No guarantees, but I am going to try to get the General class on the books before the end of August.

I have been working on the Get Your License pages today. They are finally up and functioning. There is information on how to get a license and what to expect on the exam along with links to other resources.

License Exams
License Classes
Technician Class

Until next time, 73,
~Jon KK6GXG

Tech License Test Prep Class

KK6GXG-MakingWavesJust a short update on getting a Technician ham license for interested locals (Silicon Valley area).

I am teaching a Technician Class license test prep class July 8th, 9th, and 10th (all three days for the one class, see the Class Notice below)

~Jon KK6GXG

Class Notice

We have reached the minimum number of participants for the 7/8 – 7/10 Amateur Radio Technician exam prep class to take place. Below is an overview of what you can expect. I know this is a long email, but please take the time to read it thoroughly .

Class Sessions

This class meets over three days and will review all of the information needed to pass your FCC Amateur Radio Technician Class license exam.

  • Friday 7/8 we meet from 8 pm to 10 pm for an introduction and presentation.
  • Saturday 7/9 we meet from 9 am to 5 pm for the main portion of the class. There will be a 1 hour lunch break.
  • Sunday 7/10 we meet from 9 am to 3 pm for a wrap-up and test review before the 1 hour lunch break. After lunch we will finish the review followed by the exam.

Materials

I use the ARRL Ham Radio License Manual as the student manual and study guide. Each student is responsible for obtaining this manual BEFORE the class begins. Students are expected to read the manual before the class begins. Make notes on your questions as you read through the manual so we can go over them during the class. This is just a cursory reading, don’t dwell on anything too much. (The manual is NOT included in the class fee)

Links for online purchase of the manual
ARRL – http://www.arrl.org/shop/ARRL-Ham-Radio-License-Manual-3rd-Edition/
Amazon – https://amzn.com/1625950136

Stores that sometimes have copies in stock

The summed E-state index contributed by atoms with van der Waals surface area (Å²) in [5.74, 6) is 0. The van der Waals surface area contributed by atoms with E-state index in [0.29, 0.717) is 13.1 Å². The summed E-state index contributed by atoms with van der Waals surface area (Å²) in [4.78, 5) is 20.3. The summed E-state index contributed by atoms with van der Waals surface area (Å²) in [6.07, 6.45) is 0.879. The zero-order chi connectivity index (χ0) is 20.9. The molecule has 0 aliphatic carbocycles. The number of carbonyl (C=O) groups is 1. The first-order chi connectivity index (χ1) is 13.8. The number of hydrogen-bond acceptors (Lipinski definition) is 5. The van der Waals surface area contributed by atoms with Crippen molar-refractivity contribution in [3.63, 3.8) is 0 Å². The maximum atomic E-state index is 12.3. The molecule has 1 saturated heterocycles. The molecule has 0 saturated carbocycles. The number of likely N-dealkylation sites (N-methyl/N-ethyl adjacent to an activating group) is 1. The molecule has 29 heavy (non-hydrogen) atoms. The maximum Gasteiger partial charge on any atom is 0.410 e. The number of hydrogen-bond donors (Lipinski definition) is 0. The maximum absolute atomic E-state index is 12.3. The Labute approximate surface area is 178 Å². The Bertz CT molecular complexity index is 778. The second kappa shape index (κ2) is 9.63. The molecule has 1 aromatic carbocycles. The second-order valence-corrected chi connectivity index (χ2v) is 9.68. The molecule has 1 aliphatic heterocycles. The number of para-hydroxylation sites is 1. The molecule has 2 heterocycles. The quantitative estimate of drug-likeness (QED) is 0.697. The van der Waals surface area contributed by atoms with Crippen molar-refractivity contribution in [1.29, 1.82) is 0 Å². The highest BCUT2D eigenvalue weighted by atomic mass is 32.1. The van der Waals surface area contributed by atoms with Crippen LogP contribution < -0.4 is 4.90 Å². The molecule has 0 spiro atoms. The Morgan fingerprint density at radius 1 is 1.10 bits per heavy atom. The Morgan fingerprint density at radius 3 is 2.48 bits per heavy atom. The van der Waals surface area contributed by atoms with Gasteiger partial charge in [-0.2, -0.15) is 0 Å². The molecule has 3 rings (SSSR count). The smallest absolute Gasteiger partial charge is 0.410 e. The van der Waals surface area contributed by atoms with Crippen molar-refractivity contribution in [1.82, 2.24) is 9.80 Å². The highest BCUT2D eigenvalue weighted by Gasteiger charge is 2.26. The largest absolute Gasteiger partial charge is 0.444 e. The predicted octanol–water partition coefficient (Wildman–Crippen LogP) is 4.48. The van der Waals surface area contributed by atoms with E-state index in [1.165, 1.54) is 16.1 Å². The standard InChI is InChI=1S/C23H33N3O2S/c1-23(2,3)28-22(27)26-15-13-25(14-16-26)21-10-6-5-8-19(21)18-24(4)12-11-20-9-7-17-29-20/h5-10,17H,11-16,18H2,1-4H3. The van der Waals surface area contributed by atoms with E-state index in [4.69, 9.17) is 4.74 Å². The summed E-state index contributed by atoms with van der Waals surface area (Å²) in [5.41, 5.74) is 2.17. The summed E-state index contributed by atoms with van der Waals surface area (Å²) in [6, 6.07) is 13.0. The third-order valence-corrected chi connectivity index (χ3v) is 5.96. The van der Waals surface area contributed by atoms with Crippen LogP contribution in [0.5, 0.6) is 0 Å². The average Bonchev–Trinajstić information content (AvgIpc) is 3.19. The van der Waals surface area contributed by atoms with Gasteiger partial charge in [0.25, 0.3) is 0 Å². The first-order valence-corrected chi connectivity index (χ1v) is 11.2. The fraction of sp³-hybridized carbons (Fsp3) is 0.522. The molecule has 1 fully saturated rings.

HSC Electronic Supply (Sunnyvale) http://www.halted.com/
Ham Radio Outlet (Sunnyvale) http://www.hamradio.com/locations.cfm?storeid=2

Exams

An ARRL Volunteer Examiner team will provide testing on-site after the class.

The VEC testing fee is NOT included with the class, so you will need to bring $15 cash for your exam, please bring exact change.

The VE team does NOT accept credit/debit cards.

The Small Print

Each class requires a minimum of 5 students enrolled for it to take place. The minimum number of students must be preregistered at least 5 days before the start date for a class or the class will be canceled.

If the number of registrations drops below the minimum due to student cancellations BEFORE Tuesday 7/5, the week of class, it may be canceled.

In the event of a class cancellation all student enrollments will be refunded.

Student cancellations AFTER Tuesday 7/5 will NOT be refunded. Student cancellations Tuesday 7/5, or BEFORE will be refunded.

Enrollment

To complete your enrollment email me and I will bring you up to speed (jon at kk6gxg dot com) The class fee is $35.

The FCC

Along with registering for the class, I recommend creating your account with the Federal Communications Commission (FCC) on the Commission Registration System site (CORES) https://apps.fcc.gov/coresWeb/publicHome.do Once you have set up your account you will be given your FCC Registration Number (FRN). This process is free.

Your FRN is used on the Amateur Radio license application (Form 605) and having it before you take your license exam speeds up the process. You will also need your FRN to log into the Universal Licensing System (ULS) http://wireless.fcc.gov/uls/index.htm?job=home and find out what your new call sign is after passing your exam. 🙂

Back from Maker Faire Bay Area 2016

MF16_BA_180x150Just got home from Maker Faire SF Bay Area. Pulled a double shift at the Ham Exam booth. 8am to 6pm and I only managed about 20 minutes away from the booth and about 15 minutes off my feet. This is not a complaint, I’m just saying…

I had a great time. We had 14 candidates throughout the day, so we did get a lot of STS time (Shoot-the-stuff) but we managed to stay busy most of the time.

Lots of chatting about VE stuff in the morning along with a generous helping of radio stuff mixed in. Mostly radio stuff in the afternoon. I even had a visit from a friend scoping out the faire.

ARRL

That’s all for the moment, but I do have a project coming up this week, a TNC to connect a radio to a computer for use with digital modes. More to come…

73,
~Jon KK6GXG